With book in hand, readers will know this is a collection of short fiction marketed as horror stories. But that’s a broad stroke; Dracula and The Stand are both frightening tales.
In the hands of Susie Moloney, a horror story sometimes means gruesome and moist: “Brains and cranial fluid seeped from [her] head onto the leaves, her body torpid, flesh pallid and as cool as the ground cover. Just faintly she could smell the moss under her rotting, ending self.”
And sometimes it means highly emotive and conflict-ridden: “Oddly, most of the neighbours who had kept me on Burlington for so long were now dead or had moved away. Except for Hazel, whom at the moment I realized I truly hated, and who was standing in the middle of her lawn with a shovel raised about waist level, shaking it at Josie Tubman’s granddaughter, the one with the unusual name.”
But more often it means a subtle-sort-of-twisted, in an everyday-kinda-way: “I’ve always thought there was a great deal of potential for unwholesomeness in isolated relationships, particularly duos.”
And on occasion it means a whole-lot-of-normal, over-and-above the usual amount: “No girlfriends, no boyfriends, no arrests, no weird obsessions, nothing that he could even be pitied for; there was just nothing— That they knew of. He was perfectly normal. He was normal, and quiet. Pleasant. The sort of fella the neighbours all liked.”
Because sometimes normal is unsettling: “His voice was affable, something she’d only read about and that filled her with suspicion.”
Sad, even: “The store was shabby, with a fine and invisible layer of failure over everything.” (But never boring. Even though there is often talk of workplaces, uncommon in fiction: a pleasant surprise.)
Susie Moloney’s stories are about the ordinary feelings with which all readers will be familiar. Like guilt and doubt. And, yes, fear.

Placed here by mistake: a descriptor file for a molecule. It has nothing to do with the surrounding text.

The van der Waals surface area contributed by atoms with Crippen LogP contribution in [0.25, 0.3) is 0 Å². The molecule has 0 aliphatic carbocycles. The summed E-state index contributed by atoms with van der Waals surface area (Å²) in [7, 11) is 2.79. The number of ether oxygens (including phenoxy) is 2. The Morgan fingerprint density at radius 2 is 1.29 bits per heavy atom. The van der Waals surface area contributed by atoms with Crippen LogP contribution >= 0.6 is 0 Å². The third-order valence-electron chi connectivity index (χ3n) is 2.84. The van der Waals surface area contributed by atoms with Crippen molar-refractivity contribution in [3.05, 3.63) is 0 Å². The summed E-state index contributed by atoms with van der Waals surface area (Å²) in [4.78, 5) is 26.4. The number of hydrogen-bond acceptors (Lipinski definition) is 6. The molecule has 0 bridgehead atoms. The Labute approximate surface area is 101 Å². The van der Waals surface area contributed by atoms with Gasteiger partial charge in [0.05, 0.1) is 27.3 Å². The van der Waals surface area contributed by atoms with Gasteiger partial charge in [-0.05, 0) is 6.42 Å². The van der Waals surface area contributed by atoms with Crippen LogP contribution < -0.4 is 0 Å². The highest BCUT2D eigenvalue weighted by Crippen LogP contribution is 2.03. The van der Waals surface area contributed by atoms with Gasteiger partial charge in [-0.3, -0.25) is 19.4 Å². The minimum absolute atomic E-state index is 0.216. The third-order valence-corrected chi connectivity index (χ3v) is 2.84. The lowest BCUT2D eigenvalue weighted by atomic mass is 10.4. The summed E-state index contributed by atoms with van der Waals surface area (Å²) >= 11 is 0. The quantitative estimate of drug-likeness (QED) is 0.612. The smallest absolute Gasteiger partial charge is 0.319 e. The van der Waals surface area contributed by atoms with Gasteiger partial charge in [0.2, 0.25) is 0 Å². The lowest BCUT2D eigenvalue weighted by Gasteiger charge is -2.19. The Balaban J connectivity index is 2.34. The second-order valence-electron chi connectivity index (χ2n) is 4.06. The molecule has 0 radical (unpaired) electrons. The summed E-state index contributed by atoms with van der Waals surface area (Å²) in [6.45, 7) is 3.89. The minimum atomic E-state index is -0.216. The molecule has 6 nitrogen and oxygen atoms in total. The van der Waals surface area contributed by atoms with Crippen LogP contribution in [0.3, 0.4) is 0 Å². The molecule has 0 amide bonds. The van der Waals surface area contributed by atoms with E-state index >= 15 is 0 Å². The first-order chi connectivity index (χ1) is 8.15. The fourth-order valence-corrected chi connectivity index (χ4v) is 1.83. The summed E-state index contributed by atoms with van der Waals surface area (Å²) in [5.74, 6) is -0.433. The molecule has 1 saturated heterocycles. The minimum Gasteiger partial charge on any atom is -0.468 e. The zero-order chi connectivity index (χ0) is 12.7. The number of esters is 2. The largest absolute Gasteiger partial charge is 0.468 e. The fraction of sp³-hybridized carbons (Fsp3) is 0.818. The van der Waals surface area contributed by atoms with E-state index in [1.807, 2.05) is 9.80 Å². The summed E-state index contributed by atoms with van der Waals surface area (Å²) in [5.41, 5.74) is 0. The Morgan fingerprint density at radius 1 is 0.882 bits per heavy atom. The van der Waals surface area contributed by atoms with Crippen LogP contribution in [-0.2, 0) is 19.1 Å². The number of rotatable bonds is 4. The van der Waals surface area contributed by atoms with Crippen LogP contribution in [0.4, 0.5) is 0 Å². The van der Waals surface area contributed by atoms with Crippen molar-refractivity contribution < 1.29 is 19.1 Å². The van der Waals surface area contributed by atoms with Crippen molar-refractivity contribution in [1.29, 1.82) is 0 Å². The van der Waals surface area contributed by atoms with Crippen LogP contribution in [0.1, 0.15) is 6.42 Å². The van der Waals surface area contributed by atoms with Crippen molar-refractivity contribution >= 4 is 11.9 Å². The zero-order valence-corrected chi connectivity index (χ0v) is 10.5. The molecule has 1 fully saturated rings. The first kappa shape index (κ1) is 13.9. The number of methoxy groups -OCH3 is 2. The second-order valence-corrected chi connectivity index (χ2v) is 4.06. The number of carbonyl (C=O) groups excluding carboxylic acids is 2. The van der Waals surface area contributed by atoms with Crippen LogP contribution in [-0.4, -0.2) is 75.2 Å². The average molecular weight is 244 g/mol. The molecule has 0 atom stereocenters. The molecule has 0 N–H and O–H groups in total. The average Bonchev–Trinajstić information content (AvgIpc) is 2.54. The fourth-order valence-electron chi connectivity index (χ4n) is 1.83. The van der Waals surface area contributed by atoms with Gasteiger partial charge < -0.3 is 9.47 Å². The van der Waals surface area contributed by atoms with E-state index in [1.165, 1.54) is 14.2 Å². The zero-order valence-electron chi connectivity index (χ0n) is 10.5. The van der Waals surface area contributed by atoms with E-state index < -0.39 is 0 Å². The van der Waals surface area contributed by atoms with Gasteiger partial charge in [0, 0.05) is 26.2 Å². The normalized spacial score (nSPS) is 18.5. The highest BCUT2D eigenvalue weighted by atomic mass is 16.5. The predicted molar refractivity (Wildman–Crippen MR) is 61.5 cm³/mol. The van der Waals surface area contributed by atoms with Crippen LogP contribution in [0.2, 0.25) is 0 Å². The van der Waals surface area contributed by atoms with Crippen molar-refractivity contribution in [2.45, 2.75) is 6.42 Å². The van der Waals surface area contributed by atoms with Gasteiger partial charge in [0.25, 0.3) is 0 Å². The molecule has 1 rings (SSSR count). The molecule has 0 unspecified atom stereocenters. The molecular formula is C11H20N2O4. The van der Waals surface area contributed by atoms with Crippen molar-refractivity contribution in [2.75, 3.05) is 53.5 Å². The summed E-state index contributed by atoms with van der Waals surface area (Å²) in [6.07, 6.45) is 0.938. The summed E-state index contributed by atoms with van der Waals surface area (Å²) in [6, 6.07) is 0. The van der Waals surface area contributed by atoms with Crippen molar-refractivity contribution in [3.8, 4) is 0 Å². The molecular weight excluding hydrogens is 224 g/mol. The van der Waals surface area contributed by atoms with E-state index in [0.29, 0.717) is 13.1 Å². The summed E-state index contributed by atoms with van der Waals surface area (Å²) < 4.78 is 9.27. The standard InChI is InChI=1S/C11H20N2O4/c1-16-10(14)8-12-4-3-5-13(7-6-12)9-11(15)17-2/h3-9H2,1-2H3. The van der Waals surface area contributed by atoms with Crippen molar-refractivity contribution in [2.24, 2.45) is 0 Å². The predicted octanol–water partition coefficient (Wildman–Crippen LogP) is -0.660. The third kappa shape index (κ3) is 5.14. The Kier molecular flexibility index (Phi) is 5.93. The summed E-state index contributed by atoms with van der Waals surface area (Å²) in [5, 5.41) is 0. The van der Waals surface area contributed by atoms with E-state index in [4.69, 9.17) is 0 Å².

“You didn’t kill them. They died. You found them. It happens all the time.” She sat down beside him. He could tell by her face that she wasn’t sure that was true.”
But she expresses these ordinary feelings in a sharp and memorable (sometimes chuckle-provoking) way.
“She had been prepared for the guilt. The guilt was something she had simply learned to live with, now, and she barely felt it. It was like having bunions and faking orgasms. How long could she do it? Forever.”
Even a character sketch or detail can contain a figurative gem: “I am five feet, two inches tall, and weight had seemed to arrive out of nowhere and stick to me like scandal.”
And there needn’t be talk of cranial fluid to evoke a mood: “The night had been breezeless, the moon reflecting off the water in little white lashes, like the flick of a cat’s tail, there, then gone. The water lapped against the rocks in little gasping breaths.”
(The quotes here are drawn from nine different stories, but remain unidentified to avoid spoilers.)
Characters worry about making their sales quotas and about not getting caught. They worry about weight-gain and the blood on their clothing. They worry about feeling so restless that they are overcome and about being immobilized and ovetaken. They approach the edge slowly at times and, at other times, throw themselves into the breach.
Taxes and crones, sunsets and beaches: some readers will find these the most horrifying kinds of stories, because it’s not hard to imagine oneself into the stuff of their making.
Table of Contents: Introduction (Kaaron Warren); The Windemere; Truckdriver; Wife; Poor David, Or, The Possibility of Coincidence in Situations of Multiple Occurrences; The Last Living Summer; The Audit; Petty Zoo; Night Beach; The Human Society; Reclamation on the Forest Floor; Domestic Happiness; I <3 Dogs; The Neighbourhood, or, To the Devil with You; Appendix: The Suburbanight